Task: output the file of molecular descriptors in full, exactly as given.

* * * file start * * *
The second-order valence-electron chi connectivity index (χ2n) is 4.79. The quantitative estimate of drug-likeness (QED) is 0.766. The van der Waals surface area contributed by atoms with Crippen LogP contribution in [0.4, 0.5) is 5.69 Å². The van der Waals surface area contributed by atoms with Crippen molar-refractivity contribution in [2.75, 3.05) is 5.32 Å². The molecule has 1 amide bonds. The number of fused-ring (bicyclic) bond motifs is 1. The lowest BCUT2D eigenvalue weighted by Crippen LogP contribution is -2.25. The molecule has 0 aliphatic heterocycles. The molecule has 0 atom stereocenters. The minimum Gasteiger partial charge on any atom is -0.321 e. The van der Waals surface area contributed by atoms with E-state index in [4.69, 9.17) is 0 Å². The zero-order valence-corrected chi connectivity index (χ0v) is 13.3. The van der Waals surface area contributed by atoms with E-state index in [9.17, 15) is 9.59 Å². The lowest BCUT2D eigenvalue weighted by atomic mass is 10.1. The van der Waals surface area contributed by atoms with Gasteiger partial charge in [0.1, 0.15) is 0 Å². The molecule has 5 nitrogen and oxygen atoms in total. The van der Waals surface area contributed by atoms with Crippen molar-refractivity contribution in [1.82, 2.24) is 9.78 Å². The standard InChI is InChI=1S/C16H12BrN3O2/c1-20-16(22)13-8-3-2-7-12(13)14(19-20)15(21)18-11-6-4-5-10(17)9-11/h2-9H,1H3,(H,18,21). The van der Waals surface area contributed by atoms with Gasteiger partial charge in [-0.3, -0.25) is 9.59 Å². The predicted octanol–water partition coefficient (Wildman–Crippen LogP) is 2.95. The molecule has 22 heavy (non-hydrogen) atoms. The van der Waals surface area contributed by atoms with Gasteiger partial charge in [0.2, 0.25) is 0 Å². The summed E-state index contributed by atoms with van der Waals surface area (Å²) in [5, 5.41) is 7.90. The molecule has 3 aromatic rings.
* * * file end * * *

The second-order valence-electron chi connectivity index (χ2n) is 4.79. The quantitative estimate of drug-likeness (QED) is 0.766. The van der Waals surface area contributed by atoms with Crippen LogP contribution in [0.4, 0.5) is 5.69 Å². The van der Waals surface area contributed by atoms with Crippen molar-refractivity contribution in [2.75, 3.05) is 5.32 Å². The molecule has 1 amide bonds. The number of fused-ring (bicyclic) bond motifs is 1. The lowest BCUT2D eigenvalue weighted by Crippen LogP contribution is -2.25. The molecule has 0 aliphatic heterocycles. The molecule has 0 atom stereocenters. The minimum Gasteiger partial charge on any atom is -0.321 e. The van der Waals surface area contributed by atoms with E-state index in [4.69, 9.17) is 0 Å². The zero-order valence-corrected chi connectivity index (χ0v) is 13.3. The van der Waals surface area contributed by atoms with E-state index in [9.17, 15) is 9.59 Å². The lowest BCUT2D eigenvalue weighted by atomic mass is 10.1. The van der Waals surface area contributed by atoms with Gasteiger partial charge in [0.1, 0.15) is 0 Å². The molecule has 5 nitrogen and oxygen atoms in total. The van der Waals surface area contributed by atoms with Crippen molar-refractivity contribution in [1.82, 2.24) is 9.78 Å². The standard InChI is InChI=1S/C16H12BrN3O2/c1-20-16(22)13-8-3-2-7-12(13)14(19-20)15(21)18-11-6-4-5-10(17)9-11/h2-9H,1H3,(H,18,21). The van der Waals surface area contributed by atoms with Gasteiger partial charge in [-0.3, -0.25) is 9.59 Å². The predicted octanol–water partition coefficient (Wildman–Crippen LogP) is 2.95. The molecule has 22 heavy (non-hydrogen) atoms. The van der Waals surface area contributed by atoms with Gasteiger partial charge in [0.2, 0.25) is 0 Å². The summed E-state index contributed by atoms with van der Waals surface area (Å²) in [5, 5.41) is 7.90. The molecule has 3 aromatic rings.